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This article is written by a student writer from the Her Campus at Rhodes chapter.

Like many others, I spent a lot of my winter break tearing through shows at an unhealthy speed. Bridgerton, Normal People, and Peaky Blinders have all crossed my path and been devoured. But the show that particularly piqued my interest was High Fidelity, a mini-series on Hulu starring Zoe Kravitz. 

The show takes the 2000’s movie of the same name and flips it on its head. In the film, the protagonist Rob is akin to the ‘nice’ guy trope and found an audience to fit. This new version erases this trope by having Rob portrayed as neither white, male, or completely straight. 

Similar to the source material, the show follows Rob (Kravitz) as she deals with the end of a relationship and tries to figure out what went wrong. She spends her days in the record shop she owns, creating Top 5 lists and critiquing other people’s music taste with her two best friends, Cherise and Simon.

The most intriguing aspect of this show is its incorporation of breaking the fourth wall into the storyline. Frequently interacting with the audience isn’t a new concept: the original High Fidelity movie and Fleabag (my all-time favorite show) are both prime examples of this. But what separates this installation of High Fidelity from Fleabag is how it views and treats the audience. While Fleabag interacts with the audience as a sort of diary, with blunt and embarrassing honesty, in High Fidelity, Rob views the audience as more like another friend. 

She always maintains strict control over the narrative, and we only know what she wants us to know when she wants us to know it. To me, it almost appears as if her white lies are not entirely intentional lies to the audience, but they are lies to herself. She’s trying to convince herself of what her narrative is, even though it often contrasts reality. If she can’t control her life, at least she can control what people know of it.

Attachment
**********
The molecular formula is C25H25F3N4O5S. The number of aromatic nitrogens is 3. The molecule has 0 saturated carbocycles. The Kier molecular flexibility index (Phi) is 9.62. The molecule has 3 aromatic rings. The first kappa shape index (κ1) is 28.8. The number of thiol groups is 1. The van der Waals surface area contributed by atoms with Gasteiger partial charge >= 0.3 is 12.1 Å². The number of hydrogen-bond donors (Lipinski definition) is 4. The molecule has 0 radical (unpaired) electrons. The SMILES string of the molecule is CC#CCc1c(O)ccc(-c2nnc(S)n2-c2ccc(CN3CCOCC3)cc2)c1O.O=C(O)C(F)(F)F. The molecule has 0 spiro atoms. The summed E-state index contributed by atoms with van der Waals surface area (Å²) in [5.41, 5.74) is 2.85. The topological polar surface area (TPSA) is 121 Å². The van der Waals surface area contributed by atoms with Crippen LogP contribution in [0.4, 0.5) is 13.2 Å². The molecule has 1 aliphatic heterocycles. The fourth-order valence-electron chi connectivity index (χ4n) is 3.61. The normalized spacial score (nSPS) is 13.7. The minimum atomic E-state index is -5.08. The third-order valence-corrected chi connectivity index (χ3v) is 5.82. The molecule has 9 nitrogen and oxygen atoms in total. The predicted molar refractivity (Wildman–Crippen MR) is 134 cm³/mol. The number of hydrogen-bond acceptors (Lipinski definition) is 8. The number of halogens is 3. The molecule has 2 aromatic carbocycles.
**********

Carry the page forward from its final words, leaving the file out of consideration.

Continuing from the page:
She is trying to maintain this air of natural coolness, which is easily achieved because she is Zoe Kravitz walking around in a leather jacket spitting off obscure music knowledge. But as the show continues and more of Rob’s vulnerable moments are revealed, the line between genuine and performative nonchalance gets blurred.

I am well aware that a remake like this is not a new concept, but this one feels needed. Not only does it offer a fresh take on Rob as a character, but it allows the supporting characters (Cherise and Simon in this installment) to be more fleshed out, even having an entire episode centered on Simon. It pays homage to the original book and movie, yet it adapts excellently to the modern-day and is not merely a reproduction of what has already been done. Whether you are a fan of the movie or have never even heard of it, this show is worth watching.

So, if you are looking for an easy binge and wanting to be schooled on your music taste, check out High Fidelity on Hulu.  

Merrill Fitts is a first-year at Rhodes college. She is originally from Alabama and is a big fan of The Price is Right, Queer media, and the cut out of Nicolas Cage's face on her wall.